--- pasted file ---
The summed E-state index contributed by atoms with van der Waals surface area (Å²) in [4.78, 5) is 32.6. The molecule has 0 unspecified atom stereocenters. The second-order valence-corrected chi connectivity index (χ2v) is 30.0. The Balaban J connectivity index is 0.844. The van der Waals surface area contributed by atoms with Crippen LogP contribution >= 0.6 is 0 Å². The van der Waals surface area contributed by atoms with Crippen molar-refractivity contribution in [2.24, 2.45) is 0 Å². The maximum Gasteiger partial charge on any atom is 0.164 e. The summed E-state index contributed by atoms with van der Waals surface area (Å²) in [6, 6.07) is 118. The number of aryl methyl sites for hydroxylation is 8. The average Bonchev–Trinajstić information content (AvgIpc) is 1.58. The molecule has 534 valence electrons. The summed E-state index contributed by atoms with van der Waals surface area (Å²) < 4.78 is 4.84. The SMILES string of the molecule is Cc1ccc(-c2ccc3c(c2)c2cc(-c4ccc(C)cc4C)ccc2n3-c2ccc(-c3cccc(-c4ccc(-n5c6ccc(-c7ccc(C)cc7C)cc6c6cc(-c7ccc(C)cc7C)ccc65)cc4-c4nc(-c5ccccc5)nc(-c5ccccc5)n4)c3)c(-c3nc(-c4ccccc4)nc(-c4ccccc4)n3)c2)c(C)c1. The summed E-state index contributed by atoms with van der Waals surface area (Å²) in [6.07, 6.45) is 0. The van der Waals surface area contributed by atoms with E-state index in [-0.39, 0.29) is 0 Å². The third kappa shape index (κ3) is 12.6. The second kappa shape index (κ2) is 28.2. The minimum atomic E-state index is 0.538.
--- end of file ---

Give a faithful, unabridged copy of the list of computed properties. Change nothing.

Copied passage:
The summed E-state index contributed by atoms with van der Waals surface area (Å²) in [4.78, 5) is 32.6. The molecule has 0 unspecified atom stereocenters. The second-order valence-corrected chi connectivity index (χ2v) is 30.0. The Balaban J connectivity index is 0.844. The van der Waals surface area contributed by atoms with Crippen LogP contribution >= 0.6 is 0 Å². The van der Waals surface area contributed by atoms with Crippen molar-refractivity contribution in [2.24, 2.45) is 0 Å². The maximum Gasteiger partial charge on any atom is 0.164 e. The summed E-state index contributed by atoms with van der Waals surface area (Å²) in [6, 6.07) is 118. The number of aryl methyl sites for hydroxylation is 8. The average Bonchev–Trinajstić information content (AvgIpc) is 1.58. The molecule has 534 valence electrons. The summed E-state index contributed by atoms with van der Waals surface area (Å²) < 4.78 is 4.84. The SMILES string of the molecule is Cc1ccc(-c2ccc3c(c2)c2cc(-c4ccc(C)cc4C)ccc2n3-c2ccc(-c3cccc(-c4ccc(-n5c6ccc(-c7ccc(C)cc7C)cc6c6cc(-c7ccc(C)cc7C)ccc65)cc4-c4nc(-c5ccccc5)nc(-c5ccccc5)n4)c3)c(-c3nc(-c4ccccc4)nc(-c4ccccc4)n3)c2)c(C)c1. The summed E-state index contributed by atoms with van der Waals surface area (Å²) in [6.07, 6.45) is 0. The van der Waals surface area contributed by atoms with E-state index in [-0.39, 0.29) is 0 Å². The third kappa shape index (κ3) is 12.6. The second kappa shape index (κ2) is 28.2. The minimum atomic E-state index is 0.538.